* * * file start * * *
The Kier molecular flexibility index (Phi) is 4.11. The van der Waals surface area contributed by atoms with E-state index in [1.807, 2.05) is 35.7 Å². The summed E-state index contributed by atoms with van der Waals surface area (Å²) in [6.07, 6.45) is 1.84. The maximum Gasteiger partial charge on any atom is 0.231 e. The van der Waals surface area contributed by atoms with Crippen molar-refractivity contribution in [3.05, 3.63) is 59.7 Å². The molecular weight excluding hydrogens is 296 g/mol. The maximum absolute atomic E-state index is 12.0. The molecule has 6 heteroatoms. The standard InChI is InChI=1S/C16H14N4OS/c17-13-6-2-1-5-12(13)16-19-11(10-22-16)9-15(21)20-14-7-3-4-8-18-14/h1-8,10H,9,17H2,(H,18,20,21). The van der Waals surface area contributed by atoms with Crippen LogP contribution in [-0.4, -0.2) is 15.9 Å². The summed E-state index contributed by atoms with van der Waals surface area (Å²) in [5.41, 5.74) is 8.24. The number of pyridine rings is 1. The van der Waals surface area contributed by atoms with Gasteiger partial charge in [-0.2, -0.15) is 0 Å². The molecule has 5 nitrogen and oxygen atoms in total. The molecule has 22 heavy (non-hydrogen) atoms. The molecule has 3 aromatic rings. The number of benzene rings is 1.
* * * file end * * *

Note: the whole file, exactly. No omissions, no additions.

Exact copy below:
The Kier molecular flexibility index (Phi) is 4.11. The van der Waals surface area contributed by atoms with E-state index in [1.807, 2.05) is 35.7 Å². The summed E-state index contributed by atoms with van der Waals surface area (Å²) in [6.07, 6.45) is 1.84. The maximum Gasteiger partial charge on any atom is 0.231 e. The van der Waals surface area contributed by atoms with Crippen molar-refractivity contribution in [3.05, 3.63) is 59.7 Å². The molecular weight excluding hydrogens is 296 g/mol. The maximum absolute atomic E-state index is 12.0. The molecule has 6 heteroatoms. The standard InChI is InChI=1S/C16H14N4OS/c17-13-6-2-1-5-12(13)16-19-11(10-22-16)9-15(21)20-14-7-3-4-8-18-14/h1-8,10H,9,17H2,(H,18,20,21). The van der Waals surface area contributed by atoms with Crippen LogP contribution in [-0.4, -0.2) is 15.9 Å². The summed E-state index contributed by atoms with van der Waals surface area (Å²) in [5.41, 5.74) is 8.24. The number of pyridine rings is 1. The van der Waals surface area contributed by atoms with Gasteiger partial charge in [-0.2, -0.15) is 0 Å². The molecule has 5 nitrogen and oxygen atoms in total. The molecule has 22 heavy (non-hydrogen) atoms. The molecule has 3 aromatic rings. The number of benzene rings is 1.